Good news: Most expenses you pay for your business are deductible (though limits and/or timing rules may come into play). Common business-owner costs that can be deducted include: advertising, studio rent, office supplies, bank fees, postage, accounting fees, liability insurance and internet access. Other deductible costs to consider:
Car expenses and travel costs If you use your personal car for business driving, you can deduct your expenses using the IRS-set 2017 rate of 53.5 cents per mile, plus parking and tolls. (If you’d rather deduct your actual costs, talk to your tax advisor.) To claim any write-off, you must have records—a written log or an app—to show your mileage, the date, your destination and the purpose of each trip. If you go out of town for a competition/convention or other business reasons, you can deduct your travel costs. Note that the cost of your meals on these trips, however, is only 50 percent deductible.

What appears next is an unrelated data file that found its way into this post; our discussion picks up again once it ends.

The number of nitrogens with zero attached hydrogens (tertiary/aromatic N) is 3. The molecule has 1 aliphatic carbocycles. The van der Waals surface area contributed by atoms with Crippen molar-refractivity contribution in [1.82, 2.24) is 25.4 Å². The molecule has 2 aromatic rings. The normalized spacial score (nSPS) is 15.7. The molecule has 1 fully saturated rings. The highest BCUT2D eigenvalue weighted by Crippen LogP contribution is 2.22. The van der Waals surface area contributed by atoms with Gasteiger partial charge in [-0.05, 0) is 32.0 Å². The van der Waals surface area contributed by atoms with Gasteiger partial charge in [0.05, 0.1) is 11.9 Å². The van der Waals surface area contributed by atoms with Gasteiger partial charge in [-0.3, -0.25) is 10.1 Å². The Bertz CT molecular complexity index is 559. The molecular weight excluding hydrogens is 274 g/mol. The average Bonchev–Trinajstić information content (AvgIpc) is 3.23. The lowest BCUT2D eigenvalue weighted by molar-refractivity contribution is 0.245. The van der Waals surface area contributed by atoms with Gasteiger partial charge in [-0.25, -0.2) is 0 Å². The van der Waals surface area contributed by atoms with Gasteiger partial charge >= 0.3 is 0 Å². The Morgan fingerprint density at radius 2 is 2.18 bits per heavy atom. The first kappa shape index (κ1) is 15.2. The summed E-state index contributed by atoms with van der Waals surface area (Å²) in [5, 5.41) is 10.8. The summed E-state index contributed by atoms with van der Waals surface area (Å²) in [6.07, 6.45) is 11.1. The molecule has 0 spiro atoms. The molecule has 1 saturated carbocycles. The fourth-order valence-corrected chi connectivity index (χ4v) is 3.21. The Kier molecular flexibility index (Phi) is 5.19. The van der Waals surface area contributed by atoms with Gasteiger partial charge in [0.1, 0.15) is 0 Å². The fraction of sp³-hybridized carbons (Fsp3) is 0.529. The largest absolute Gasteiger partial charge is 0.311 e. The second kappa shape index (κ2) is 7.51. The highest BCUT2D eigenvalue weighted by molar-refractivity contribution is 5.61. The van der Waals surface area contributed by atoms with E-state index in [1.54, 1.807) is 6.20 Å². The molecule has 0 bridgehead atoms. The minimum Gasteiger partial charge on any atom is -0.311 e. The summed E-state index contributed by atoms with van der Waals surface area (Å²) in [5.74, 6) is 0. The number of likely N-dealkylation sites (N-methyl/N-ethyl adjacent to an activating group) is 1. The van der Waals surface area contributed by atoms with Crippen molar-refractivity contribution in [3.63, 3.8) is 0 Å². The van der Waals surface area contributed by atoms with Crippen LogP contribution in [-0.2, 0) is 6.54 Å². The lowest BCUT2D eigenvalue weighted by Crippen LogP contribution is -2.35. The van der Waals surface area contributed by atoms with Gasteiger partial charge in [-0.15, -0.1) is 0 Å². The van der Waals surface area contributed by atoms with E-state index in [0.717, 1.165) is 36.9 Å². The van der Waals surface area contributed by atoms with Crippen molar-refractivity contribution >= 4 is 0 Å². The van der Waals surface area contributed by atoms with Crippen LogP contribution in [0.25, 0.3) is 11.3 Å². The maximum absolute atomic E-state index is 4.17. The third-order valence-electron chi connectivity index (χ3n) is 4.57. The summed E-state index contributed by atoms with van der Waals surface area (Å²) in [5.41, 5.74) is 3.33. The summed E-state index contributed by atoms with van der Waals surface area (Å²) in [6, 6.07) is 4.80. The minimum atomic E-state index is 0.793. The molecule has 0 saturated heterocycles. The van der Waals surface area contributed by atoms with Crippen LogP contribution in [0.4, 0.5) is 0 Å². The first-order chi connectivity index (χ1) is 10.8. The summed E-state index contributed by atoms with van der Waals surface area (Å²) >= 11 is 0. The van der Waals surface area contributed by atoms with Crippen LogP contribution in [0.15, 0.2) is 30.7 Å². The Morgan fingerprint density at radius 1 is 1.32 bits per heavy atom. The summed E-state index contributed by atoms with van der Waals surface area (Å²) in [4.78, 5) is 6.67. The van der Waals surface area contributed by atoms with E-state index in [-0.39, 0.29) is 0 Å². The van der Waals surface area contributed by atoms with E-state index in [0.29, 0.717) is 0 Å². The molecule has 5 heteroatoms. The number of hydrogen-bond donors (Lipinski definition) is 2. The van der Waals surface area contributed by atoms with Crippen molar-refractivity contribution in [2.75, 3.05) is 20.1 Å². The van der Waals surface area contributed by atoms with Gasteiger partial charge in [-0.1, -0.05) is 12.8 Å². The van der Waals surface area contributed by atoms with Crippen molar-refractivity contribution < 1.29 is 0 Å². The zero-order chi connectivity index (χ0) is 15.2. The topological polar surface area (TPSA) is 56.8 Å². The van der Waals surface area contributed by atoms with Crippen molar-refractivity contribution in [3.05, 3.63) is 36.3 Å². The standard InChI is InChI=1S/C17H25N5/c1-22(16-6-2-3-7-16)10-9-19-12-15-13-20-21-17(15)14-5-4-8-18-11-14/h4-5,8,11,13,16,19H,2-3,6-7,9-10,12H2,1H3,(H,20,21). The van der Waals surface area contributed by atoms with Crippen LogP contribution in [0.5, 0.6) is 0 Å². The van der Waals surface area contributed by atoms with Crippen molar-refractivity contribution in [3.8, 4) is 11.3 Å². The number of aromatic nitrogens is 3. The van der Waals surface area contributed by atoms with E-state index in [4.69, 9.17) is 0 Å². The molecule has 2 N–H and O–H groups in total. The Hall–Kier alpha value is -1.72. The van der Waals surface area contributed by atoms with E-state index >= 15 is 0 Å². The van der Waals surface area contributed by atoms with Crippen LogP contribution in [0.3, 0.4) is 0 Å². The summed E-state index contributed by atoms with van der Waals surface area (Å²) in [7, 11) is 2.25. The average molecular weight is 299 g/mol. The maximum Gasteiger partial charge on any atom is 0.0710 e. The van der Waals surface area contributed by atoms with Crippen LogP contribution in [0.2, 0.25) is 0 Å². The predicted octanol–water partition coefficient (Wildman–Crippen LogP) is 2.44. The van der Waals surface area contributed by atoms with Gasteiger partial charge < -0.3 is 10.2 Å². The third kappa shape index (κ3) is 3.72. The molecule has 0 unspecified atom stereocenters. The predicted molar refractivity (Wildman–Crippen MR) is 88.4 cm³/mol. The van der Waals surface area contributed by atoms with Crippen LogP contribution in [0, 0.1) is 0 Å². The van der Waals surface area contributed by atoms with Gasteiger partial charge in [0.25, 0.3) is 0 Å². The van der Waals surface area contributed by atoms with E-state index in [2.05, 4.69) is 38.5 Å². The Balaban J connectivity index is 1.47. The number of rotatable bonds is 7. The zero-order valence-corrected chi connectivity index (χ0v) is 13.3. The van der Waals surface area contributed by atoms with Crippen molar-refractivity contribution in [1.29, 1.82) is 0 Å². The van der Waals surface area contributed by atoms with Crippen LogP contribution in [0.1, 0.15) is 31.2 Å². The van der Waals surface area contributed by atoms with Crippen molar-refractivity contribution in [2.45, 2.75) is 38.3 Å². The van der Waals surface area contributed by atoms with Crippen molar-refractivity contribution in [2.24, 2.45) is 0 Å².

Contributions to your employees’ retirement accounts
Dues and subscriptions Your annual subscription to DT is deductible. (If you prepay dues and subscriptions that cover more than a year, you can only deduct the portion of the cost for one year.)
Costs unique to dance teachers Being a dance teacher or studio owner means you have expenses that other businesses don’t, like: dancewear and costuming; music (sheet music, CDs, DVDs, iTunes); muscle conditioning and massage; dance classes or seminars you take to stay in shape or educate yourself; and makeup, hair and nails for performances. Any state or local licenses or permits you may have paid to conduct dance lessons or run a studio are deductible, too. —Barbara Weltman